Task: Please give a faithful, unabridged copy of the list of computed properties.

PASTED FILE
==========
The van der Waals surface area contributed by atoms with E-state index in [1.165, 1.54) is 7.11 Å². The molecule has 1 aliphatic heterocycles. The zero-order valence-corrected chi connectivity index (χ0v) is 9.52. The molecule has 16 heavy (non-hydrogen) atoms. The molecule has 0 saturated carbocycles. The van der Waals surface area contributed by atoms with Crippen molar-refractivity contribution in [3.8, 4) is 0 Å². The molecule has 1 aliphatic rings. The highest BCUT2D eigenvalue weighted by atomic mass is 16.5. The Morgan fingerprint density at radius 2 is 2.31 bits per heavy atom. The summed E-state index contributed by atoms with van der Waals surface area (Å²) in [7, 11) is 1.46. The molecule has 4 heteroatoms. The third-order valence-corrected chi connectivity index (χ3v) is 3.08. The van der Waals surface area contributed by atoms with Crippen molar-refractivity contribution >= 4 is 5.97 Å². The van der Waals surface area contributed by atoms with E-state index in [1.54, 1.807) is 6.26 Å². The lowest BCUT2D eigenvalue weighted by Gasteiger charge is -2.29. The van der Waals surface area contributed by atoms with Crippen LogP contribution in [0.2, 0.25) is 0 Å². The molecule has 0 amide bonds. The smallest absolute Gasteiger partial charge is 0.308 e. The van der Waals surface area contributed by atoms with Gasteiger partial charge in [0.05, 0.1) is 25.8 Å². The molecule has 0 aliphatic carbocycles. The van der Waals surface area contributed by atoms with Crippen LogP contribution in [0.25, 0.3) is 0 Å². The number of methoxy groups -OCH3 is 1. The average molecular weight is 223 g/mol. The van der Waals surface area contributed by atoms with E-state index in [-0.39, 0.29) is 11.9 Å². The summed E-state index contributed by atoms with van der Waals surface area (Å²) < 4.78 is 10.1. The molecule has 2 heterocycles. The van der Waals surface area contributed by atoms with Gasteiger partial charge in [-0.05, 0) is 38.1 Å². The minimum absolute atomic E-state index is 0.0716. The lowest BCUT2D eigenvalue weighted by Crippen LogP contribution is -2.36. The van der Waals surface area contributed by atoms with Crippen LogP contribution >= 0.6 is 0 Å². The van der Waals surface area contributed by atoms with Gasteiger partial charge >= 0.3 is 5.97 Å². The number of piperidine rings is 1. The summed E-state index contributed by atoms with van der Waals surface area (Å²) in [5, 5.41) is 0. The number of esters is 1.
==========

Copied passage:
The van der Waals surface area contributed by atoms with E-state index in [1.165, 1.54) is 7.11 Å². The molecule has 1 aliphatic heterocycles. The zero-order valence-corrected chi connectivity index (χ0v) is 9.52. The molecule has 16 heavy (non-hydrogen) atoms. The molecule has 0 saturated carbocycles. The van der Waals surface area contributed by atoms with Crippen molar-refractivity contribution in [3.8, 4) is 0 Å². The molecule has 1 aliphatic rings. The highest BCUT2D eigenvalue weighted by atomic mass is 16.5. The Morgan fingerprint density at radius 2 is 2.31 bits per heavy atom. The summed E-state index contributed by atoms with van der Waals surface area (Å²) in [7, 11) is 1.46. The molecule has 4 heteroatoms. The third-order valence-corrected chi connectivity index (χ3v) is 3.08. The van der Waals surface area contributed by atoms with Crippen molar-refractivity contribution >= 4 is 5.97 Å². The van der Waals surface area contributed by atoms with E-state index in [1.54, 1.807) is 6.26 Å². The lowest BCUT2D eigenvalue weighted by Gasteiger charge is -2.29. The van der Waals surface area contributed by atoms with Crippen LogP contribution in [0.2, 0.25) is 0 Å². The molecule has 0 amide bonds. The smallest absolute Gasteiger partial charge is 0.308 e. The van der Waals surface area contributed by atoms with Gasteiger partial charge in [0.05, 0.1) is 25.8 Å². The molecule has 0 aliphatic carbocycles. The van der Waals surface area contributed by atoms with Crippen LogP contribution in [0.25, 0.3) is 0 Å². The number of methoxy groups -OCH3 is 1. The average molecular weight is 223 g/mol. The van der Waals surface area contributed by atoms with E-state index in [-0.39, 0.29) is 11.9 Å². The summed E-state index contributed by atoms with van der Waals surface area (Å²) < 4.78 is 10.1. The molecule has 2 heterocycles. The van der Waals surface area contributed by atoms with Gasteiger partial charge in [-0.05, 0) is 38.1 Å². The minimum absolute atomic E-state index is 0.0716. The lowest BCUT2D eigenvalue weighted by Crippen LogP contribution is -2.36. The van der Waals surface area contributed by atoms with Crippen LogP contribution >= 0.6 is 0 Å². The van der Waals surface area contributed by atoms with Gasteiger partial charge >= 0.3 is 5.97 Å². The number of piperidine rings is 1. The summed E-state index contributed by atoms with van der Waals surface area (Å²) in [5, 5.41) is 0. The number of esters is 1.